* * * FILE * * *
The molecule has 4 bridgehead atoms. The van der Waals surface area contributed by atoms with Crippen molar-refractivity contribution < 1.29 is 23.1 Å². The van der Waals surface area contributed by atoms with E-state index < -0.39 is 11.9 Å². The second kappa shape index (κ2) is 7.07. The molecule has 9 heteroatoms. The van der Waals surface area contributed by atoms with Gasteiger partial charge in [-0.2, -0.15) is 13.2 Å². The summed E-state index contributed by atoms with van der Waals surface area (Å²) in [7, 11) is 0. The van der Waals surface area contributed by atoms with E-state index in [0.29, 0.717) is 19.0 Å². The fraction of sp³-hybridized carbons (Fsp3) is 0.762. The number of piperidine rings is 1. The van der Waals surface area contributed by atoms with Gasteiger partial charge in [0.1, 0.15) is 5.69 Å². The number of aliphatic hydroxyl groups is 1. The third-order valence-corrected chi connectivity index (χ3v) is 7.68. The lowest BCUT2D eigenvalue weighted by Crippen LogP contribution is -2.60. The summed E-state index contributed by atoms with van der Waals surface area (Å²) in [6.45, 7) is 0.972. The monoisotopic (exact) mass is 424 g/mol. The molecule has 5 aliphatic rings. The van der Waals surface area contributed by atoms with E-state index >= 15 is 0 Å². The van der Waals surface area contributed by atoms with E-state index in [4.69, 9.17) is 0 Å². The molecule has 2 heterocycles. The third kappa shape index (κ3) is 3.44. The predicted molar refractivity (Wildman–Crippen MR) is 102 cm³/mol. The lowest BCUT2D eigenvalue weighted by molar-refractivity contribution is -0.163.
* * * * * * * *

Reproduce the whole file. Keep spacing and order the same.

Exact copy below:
The molecule has 4 bridgehead atoms. The van der Waals surface area contributed by atoms with Crippen molar-refractivity contribution < 1.29 is 23.1 Å². The van der Waals surface area contributed by atoms with E-state index < -0.39 is 11.9 Å². The second kappa shape index (κ2) is 7.07. The molecule has 9 heteroatoms. The van der Waals surface area contributed by atoms with Gasteiger partial charge in [-0.2, -0.15) is 13.2 Å². The summed E-state index contributed by atoms with van der Waals surface area (Å²) in [7, 11) is 0. The van der Waals surface area contributed by atoms with E-state index in [0.29, 0.717) is 19.0 Å². The fraction of sp³-hybridized carbons (Fsp3) is 0.762. The number of piperidine rings is 1. The van der Waals surface area contributed by atoms with Gasteiger partial charge in [0.1, 0.15) is 5.69 Å². The number of aliphatic hydroxyl groups is 1. The third-order valence-corrected chi connectivity index (χ3v) is 7.68. The lowest BCUT2D eigenvalue weighted by Crippen LogP contribution is -2.60. The summed E-state index contributed by atoms with van der Waals surface area (Å²) in [6.45, 7) is 0.972. The monoisotopic (exact) mass is 424 g/mol. The molecule has 5 aliphatic rings. The van der Waals surface area contributed by atoms with E-state index >= 15 is 0 Å². The van der Waals surface area contributed by atoms with E-state index in [4.69, 9.17) is 0 Å². The molecule has 2 heterocycles. The third kappa shape index (κ3) is 3.44. The predicted molar refractivity (Wildman–Crippen MR) is 102 cm³/mol. The lowest BCUT2D eigenvalue weighted by molar-refractivity contribution is -0.163.